Major 7th Chords
If you have a familiarity with major scales, we can think of each of our major 7th chords as having a direct relationship with each of these scales. For example, let’s take a look at the C Major scale:
C D E F G A B C
We have seven different pitch names here (not counting the duplicate C). Now place your attention on:
The first note in the scale
The third note in the scale
The fifth note in the scale
The seventh note in the scale
We can refer to these as the 1, 3, 5, and 7 of the major scale. Specifically, they are:
C E G B
There you have the C Major Seventh chord. Of course, when we see this chord notated (as with other chords), use use a form of “shorthand” to refer to this chord, known as chord symbols. An interesting thing regarding chord symbols is that we don’t have one universally accepted way of naming most chords. Therefore, it becomes necessary to familiarize ourselves with the most common. When reading sheet music (or writing music), the chord symbols commonly used for the major 7th chord are:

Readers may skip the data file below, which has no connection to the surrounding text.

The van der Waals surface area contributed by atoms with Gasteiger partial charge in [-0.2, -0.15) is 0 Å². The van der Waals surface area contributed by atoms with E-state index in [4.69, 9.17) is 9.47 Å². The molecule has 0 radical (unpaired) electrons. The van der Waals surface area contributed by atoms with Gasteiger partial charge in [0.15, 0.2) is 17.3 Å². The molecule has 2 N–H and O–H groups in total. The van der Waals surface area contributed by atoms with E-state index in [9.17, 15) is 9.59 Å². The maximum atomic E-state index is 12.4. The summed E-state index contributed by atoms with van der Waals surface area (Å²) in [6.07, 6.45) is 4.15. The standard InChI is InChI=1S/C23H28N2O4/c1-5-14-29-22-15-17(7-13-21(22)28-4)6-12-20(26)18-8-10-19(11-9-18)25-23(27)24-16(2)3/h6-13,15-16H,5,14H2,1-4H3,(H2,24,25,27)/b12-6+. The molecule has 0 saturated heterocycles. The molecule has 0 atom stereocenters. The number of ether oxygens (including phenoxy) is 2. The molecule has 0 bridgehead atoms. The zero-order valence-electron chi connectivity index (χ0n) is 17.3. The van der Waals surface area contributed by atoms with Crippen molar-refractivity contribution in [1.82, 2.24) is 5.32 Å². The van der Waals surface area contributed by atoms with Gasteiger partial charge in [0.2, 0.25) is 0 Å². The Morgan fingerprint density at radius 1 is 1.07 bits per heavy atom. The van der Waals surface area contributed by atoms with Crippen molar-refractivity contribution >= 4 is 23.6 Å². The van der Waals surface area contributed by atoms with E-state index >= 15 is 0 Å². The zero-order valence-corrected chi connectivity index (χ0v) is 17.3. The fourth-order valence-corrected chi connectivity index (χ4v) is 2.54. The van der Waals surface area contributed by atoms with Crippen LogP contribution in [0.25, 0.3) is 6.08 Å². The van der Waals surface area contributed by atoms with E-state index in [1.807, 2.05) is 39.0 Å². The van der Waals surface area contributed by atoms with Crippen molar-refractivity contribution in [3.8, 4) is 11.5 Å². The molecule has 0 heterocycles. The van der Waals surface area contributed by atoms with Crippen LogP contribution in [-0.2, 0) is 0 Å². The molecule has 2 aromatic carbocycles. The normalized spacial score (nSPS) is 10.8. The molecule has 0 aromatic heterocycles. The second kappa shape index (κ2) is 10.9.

CM7 (note the capital “M” here)
The chord structure shown above (C E G B) is actually the Cmaj7 chord in its most basic form. However, this is certainly not the only way to play this chord. You’ll want to learn inversions and eventually chord voicings for more tasteful options. But learning your 7th chords in the most basic positions is a great start. This way, you have a foundation to work from.
So, if you know your major scales, it becomes evident that simply playing the 1, 3, 5, and 7 of any of these scales will give you its corresponding major 7th chord. For example, the 1, 3, 5, and 7 of the G Major comprise the Gmaj7 chord, etc.
Now, if you do not have a background in music theory and are not familiar with scales, does this mean that you can not begin mastering your chords on the piano without this knowledge? Not exactly. As a matter of fact, if you would like to familiarize yourself with an easy approach to learning just about all the 7th chords you are likely to come across in a way that is very easy to understand and implement, consider this program. At the time of this writing, there is even a free trial available there (It is suggested that you become familiar with some basic triads prior to beginning).
It’s not necessary to be in a hurry to learn all your chords at once. It’s more advisable to learn them a little at a time while fully appreciating the distinctive sounds each of these chords creates.
PLAY WITH PASSION!